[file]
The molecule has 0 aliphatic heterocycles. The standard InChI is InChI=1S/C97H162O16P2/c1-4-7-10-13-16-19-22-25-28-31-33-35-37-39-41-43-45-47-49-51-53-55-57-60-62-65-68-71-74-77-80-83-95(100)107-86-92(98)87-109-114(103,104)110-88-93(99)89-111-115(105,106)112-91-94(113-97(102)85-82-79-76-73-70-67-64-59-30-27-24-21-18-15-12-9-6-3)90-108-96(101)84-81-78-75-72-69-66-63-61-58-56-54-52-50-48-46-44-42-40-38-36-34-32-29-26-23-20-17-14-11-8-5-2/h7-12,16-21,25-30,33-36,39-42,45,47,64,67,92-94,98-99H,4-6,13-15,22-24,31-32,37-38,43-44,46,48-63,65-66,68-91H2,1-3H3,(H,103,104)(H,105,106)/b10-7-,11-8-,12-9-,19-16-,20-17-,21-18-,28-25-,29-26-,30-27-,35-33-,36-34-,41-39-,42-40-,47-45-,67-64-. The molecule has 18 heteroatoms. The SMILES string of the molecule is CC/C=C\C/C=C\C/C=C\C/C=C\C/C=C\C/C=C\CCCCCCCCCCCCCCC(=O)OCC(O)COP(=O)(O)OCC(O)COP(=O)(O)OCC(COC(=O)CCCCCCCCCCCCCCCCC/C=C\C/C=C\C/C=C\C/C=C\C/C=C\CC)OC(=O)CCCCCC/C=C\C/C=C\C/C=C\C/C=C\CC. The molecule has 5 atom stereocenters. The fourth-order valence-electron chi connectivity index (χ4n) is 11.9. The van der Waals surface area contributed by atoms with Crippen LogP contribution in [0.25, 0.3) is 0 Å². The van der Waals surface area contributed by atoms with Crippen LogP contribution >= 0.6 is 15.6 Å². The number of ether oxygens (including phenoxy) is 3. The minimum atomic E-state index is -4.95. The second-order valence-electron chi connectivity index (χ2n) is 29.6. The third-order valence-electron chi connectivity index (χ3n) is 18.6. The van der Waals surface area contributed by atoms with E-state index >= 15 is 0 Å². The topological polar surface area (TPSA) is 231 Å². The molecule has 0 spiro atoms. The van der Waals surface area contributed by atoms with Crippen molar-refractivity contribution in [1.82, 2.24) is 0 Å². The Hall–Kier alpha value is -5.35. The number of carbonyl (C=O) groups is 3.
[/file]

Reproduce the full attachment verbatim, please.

The molecule has 0 aliphatic heterocycles. The standard InChI is InChI=1S/C97H162O16P2/c1-4-7-10-13-16-19-22-25-28-31-33-35-37-39-41-43-45-47-49-51-53-55-57-60-62-65-68-71-74-77-80-83-95(100)107-86-92(98)87-109-114(103,104)110-88-93(99)89-111-115(105,106)112-91-94(113-97(102)85-82-79-76-73-70-67-64-59-30-27-24-21-18-15-12-9-6-3)90-108-96(101)84-81-78-75-72-69-66-63-61-58-56-54-52-50-48-46-44-42-40-38-36-34-32-29-26-23-20-17-14-11-8-5-2/h7-12,16-21,25-30,33-36,39-42,45,47,64,67,92-94,98-99H,4-6,13-15,22-24,31-32,37-38,43-44,46,48-63,65-66,68-91H2,1-3H3,(H,103,104)(H,105,106)/b10-7-,11-8-,12-9-,19-16-,20-17-,21-18-,28-25-,29-26-,30-27-,35-33-,36-34-,41-39-,42-40-,47-45-,67-64-. The molecule has 18 heteroatoms. The SMILES string of the molecule is CC/C=C\C/C=C\C/C=C\C/C=C\C/C=C\C/C=C\CCCCCCCCCCCCCCC(=O)OCC(O)COP(=O)(O)OCC(O)COP(=O)(O)OCC(COC(=O)CCCCCCCCCCCCCCCCC/C=C\C/C=C\C/C=C\C/C=C\C/C=C\CC)OC(=O)CCCCCC/C=C\C/C=C\C/C=C\C/C=C\CC. The molecule has 5 atom stereocenters. The fourth-order valence-electron chi connectivity index (χ4n) is 11.9. The van der Waals surface area contributed by atoms with Crippen LogP contribution in [0.25, 0.3) is 0 Å². The van der Waals surface area contributed by atoms with Crippen LogP contribution >= 0.6 is 15.6 Å². The number of ether oxygens (including phenoxy) is 3. The minimum atomic E-state index is -4.95. The second-order valence-electron chi connectivity index (χ2n) is 29.6. The third-order valence-electron chi connectivity index (χ3n) is 18.6. The van der Waals surface area contributed by atoms with E-state index >= 15 is 0 Å². The topological polar surface area (TPSA) is 231 Å². The molecule has 0 spiro atoms. The van der Waals surface area contributed by atoms with Crippen molar-refractivity contribution in [1.82, 2.24) is 0 Å². The Hall–Kier alpha value is -5.35. The number of carbonyl (C=O) groups is 3.